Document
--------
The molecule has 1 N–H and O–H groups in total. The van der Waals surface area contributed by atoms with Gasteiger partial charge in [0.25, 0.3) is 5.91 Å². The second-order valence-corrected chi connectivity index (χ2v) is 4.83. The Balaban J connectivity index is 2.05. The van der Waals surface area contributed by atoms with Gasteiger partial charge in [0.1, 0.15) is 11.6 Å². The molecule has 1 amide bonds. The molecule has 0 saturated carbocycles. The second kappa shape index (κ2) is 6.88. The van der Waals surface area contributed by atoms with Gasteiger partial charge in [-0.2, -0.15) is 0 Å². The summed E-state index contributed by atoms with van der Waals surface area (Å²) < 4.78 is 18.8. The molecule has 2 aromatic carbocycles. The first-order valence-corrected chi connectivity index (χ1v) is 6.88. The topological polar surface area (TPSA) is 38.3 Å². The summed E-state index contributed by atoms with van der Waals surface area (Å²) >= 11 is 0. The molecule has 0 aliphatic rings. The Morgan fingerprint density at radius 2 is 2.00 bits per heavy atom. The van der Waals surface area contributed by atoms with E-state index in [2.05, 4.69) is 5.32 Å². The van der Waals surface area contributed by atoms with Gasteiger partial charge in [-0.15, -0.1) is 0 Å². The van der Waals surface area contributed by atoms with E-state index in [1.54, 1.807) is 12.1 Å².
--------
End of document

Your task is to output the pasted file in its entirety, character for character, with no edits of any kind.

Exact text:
The molecule has 1 N–H and O–H groups in total. The van der Waals surface area contributed by atoms with Gasteiger partial charge in [0.25, 0.3) is 5.91 Å². The second-order valence-corrected chi connectivity index (χ2v) is 4.83. The Balaban J connectivity index is 2.05. The van der Waals surface area contributed by atoms with Gasteiger partial charge in [0.1, 0.15) is 11.6 Å². The molecule has 1 amide bonds. The molecule has 0 saturated carbocycles. The second kappa shape index (κ2) is 6.88. The van der Waals surface area contributed by atoms with Gasteiger partial charge in [-0.2, -0.15) is 0 Å². The summed E-state index contributed by atoms with van der Waals surface area (Å²) < 4.78 is 18.8. The molecule has 2 aromatic carbocycles. The first-order valence-corrected chi connectivity index (χ1v) is 6.88. The topological polar surface area (TPSA) is 38.3 Å². The summed E-state index contributed by atoms with van der Waals surface area (Å²) >= 11 is 0. The molecule has 0 aliphatic rings. The Morgan fingerprint density at radius 2 is 2.00 bits per heavy atom. The van der Waals surface area contributed by atoms with E-state index in [2.05, 4.69) is 5.32 Å². The van der Waals surface area contributed by atoms with Gasteiger partial charge in [-0.15, -0.1) is 0 Å². The van der Waals surface area contributed by atoms with E-state index in [1.54, 1.807) is 12.1 Å².